The NBA Finals are in high gear.  After a seemingly endless season, the players are finally getting down to business.  You would think that NBA players who have spent their lives playing in front of crowds and who claim to live for the thrill of the playoffs would be immune to pressure.  But are they?

My colleagues Darrell Worthy, Todd Maddox and I have been interested in choking under pressure, so we decided to figure out whether NBA players show any signs of choking. The results of our analyses were published in the April, 2009 issue of The International Journal of Creativity and Problem Solving.  The easiest way to look for signs of choking under pressure is to look at free throw shooting.  For those of you who aren’t basketball fans, a free throw is an unobstructed shot a player is given from a line 15 feet from the backboard.  Because every free throw is taken from the same distance, it is a useful way to look at choking under pressure.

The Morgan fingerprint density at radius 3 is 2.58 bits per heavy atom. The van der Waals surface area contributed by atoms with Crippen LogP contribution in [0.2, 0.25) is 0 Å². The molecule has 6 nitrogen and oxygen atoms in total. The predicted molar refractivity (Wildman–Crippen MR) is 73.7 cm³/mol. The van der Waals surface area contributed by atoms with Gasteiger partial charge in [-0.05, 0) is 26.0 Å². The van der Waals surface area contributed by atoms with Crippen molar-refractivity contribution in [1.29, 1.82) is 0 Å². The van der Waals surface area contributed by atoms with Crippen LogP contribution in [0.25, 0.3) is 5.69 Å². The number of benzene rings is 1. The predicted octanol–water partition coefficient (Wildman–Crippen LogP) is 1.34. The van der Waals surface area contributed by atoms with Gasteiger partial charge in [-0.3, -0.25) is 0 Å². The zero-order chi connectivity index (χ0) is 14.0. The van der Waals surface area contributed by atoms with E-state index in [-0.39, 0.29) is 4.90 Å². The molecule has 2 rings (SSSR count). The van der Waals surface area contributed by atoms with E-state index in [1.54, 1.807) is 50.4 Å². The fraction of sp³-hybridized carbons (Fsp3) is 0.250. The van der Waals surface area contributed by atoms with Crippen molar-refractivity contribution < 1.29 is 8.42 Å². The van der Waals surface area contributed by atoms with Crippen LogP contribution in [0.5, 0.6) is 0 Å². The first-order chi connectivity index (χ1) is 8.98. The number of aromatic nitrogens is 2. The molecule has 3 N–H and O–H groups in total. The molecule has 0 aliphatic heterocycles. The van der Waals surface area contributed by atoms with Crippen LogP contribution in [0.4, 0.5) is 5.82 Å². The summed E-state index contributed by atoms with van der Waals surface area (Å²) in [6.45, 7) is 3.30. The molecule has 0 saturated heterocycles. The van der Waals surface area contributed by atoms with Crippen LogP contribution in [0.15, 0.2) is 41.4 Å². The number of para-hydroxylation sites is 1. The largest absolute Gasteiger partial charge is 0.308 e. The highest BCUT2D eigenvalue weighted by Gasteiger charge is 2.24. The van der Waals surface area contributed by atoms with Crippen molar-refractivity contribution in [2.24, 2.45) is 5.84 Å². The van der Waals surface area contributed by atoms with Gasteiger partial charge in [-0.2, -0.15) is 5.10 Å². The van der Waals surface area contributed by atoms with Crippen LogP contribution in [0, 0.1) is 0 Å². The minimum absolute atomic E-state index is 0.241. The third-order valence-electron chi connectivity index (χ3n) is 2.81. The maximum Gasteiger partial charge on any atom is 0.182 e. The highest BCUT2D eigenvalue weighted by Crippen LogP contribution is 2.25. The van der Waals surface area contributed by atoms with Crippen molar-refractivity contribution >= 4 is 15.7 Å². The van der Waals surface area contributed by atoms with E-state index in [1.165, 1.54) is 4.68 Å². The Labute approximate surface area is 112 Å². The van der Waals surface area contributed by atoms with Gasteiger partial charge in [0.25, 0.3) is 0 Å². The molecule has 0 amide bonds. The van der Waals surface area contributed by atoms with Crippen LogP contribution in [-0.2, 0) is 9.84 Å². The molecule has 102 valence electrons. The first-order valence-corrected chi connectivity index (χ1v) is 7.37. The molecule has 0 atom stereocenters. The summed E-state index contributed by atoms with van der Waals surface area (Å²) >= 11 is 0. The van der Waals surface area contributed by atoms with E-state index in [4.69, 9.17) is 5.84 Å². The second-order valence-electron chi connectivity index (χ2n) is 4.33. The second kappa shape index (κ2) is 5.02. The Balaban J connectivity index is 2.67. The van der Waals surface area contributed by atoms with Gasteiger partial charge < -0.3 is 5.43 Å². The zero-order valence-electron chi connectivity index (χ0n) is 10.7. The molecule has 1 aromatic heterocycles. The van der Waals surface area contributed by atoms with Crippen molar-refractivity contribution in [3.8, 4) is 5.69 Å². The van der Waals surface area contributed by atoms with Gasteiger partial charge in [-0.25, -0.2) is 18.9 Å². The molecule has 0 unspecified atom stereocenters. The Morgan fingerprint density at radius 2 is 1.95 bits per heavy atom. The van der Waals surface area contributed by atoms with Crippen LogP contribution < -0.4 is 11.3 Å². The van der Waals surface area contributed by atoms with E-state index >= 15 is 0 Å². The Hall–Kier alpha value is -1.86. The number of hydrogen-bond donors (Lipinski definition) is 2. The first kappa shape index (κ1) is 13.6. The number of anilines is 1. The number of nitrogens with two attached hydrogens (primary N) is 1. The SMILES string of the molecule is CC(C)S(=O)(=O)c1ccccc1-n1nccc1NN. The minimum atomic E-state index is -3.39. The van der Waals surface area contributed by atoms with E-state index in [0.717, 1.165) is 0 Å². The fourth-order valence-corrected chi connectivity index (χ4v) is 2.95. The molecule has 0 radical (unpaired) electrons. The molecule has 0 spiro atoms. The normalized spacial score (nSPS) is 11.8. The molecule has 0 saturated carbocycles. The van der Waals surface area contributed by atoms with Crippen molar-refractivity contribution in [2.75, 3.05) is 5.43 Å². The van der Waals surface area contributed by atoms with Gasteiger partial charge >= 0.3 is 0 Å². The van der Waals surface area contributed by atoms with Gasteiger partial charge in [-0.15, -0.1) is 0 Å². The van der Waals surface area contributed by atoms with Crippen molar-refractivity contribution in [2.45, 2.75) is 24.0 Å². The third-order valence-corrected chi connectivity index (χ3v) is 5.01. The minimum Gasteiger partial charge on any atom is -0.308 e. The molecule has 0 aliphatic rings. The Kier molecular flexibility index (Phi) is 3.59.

We found game transcripts for every NBA game played in the 2003-4, 2004-5 and 2005-6 seasons (including the playoffs).  We looked at every free throw taken in the last minute of a game when the teams were within 5 points.  So, we only considered close games. 

The difficulty with looking at free throws shot in different situations, is that it is possible that different players will take the free throws depending on the situation.  For example, if a team is ahead by 2, the opposing team may try hard to foul the worst free-throw shooter to increase their chances that the player will miss.  So, we compared the percentage of free throws made for each point difference between teams to the average percentage of the free throws made by those players across the whole season.  If the shooters are below their season average, then they are choking under pressure.  If the shooters are above their season average, then they are excelling under pressure.